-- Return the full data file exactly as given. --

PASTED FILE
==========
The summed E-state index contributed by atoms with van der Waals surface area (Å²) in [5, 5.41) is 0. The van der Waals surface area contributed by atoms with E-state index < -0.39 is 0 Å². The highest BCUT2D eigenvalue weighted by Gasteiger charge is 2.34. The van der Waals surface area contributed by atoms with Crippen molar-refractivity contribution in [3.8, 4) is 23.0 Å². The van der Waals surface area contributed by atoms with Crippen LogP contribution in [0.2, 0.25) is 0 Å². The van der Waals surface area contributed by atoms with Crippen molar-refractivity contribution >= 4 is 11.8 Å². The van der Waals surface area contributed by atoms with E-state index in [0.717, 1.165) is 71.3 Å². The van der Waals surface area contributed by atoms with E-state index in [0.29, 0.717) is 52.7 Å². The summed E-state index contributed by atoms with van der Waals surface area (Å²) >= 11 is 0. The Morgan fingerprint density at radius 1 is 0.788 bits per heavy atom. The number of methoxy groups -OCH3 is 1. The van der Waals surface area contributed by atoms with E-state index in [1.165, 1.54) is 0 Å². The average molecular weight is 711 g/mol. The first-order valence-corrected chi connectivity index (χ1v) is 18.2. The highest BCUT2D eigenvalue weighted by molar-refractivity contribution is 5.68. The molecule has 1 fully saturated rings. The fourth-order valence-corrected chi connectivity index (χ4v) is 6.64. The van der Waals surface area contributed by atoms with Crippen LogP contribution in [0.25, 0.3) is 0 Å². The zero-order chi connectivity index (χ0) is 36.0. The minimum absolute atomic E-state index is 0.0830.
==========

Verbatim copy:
The summed E-state index contributed by atoms with van der Waals surface area (Å²) in [5, 5.41) is 0. The van der Waals surface area contributed by atoms with E-state index < -0.39 is 0 Å². The highest BCUT2D eigenvalue weighted by Gasteiger charge is 2.34. The van der Waals surface area contributed by atoms with Crippen molar-refractivity contribution in [3.8, 4) is 23.0 Å². The van der Waals surface area contributed by atoms with Crippen LogP contribution in [0.2, 0.25) is 0 Å². The van der Waals surface area contributed by atoms with Crippen molar-refractivity contribution >= 4 is 11.8 Å². The van der Waals surface area contributed by atoms with E-state index in [0.717, 1.165) is 71.3 Å². The van der Waals surface area contributed by atoms with E-state index in [0.29, 0.717) is 52.7 Å². The summed E-state index contributed by atoms with van der Waals surface area (Å²) >= 11 is 0. The Morgan fingerprint density at radius 1 is 0.788 bits per heavy atom. The number of methoxy groups -OCH3 is 1. The van der Waals surface area contributed by atoms with E-state index in [1.165, 1.54) is 0 Å². The average molecular weight is 711 g/mol. The first-order valence-corrected chi connectivity index (χ1v) is 18.2. The highest BCUT2D eigenvalue weighted by molar-refractivity contribution is 5.68. The molecule has 1 fully saturated rings. The fourth-order valence-corrected chi connectivity index (χ4v) is 6.64. The van der Waals surface area contributed by atoms with Crippen LogP contribution in [0.25, 0.3) is 0 Å². The zero-order chi connectivity index (χ0) is 36.0. The minimum absolute atomic E-state index is 0.0830.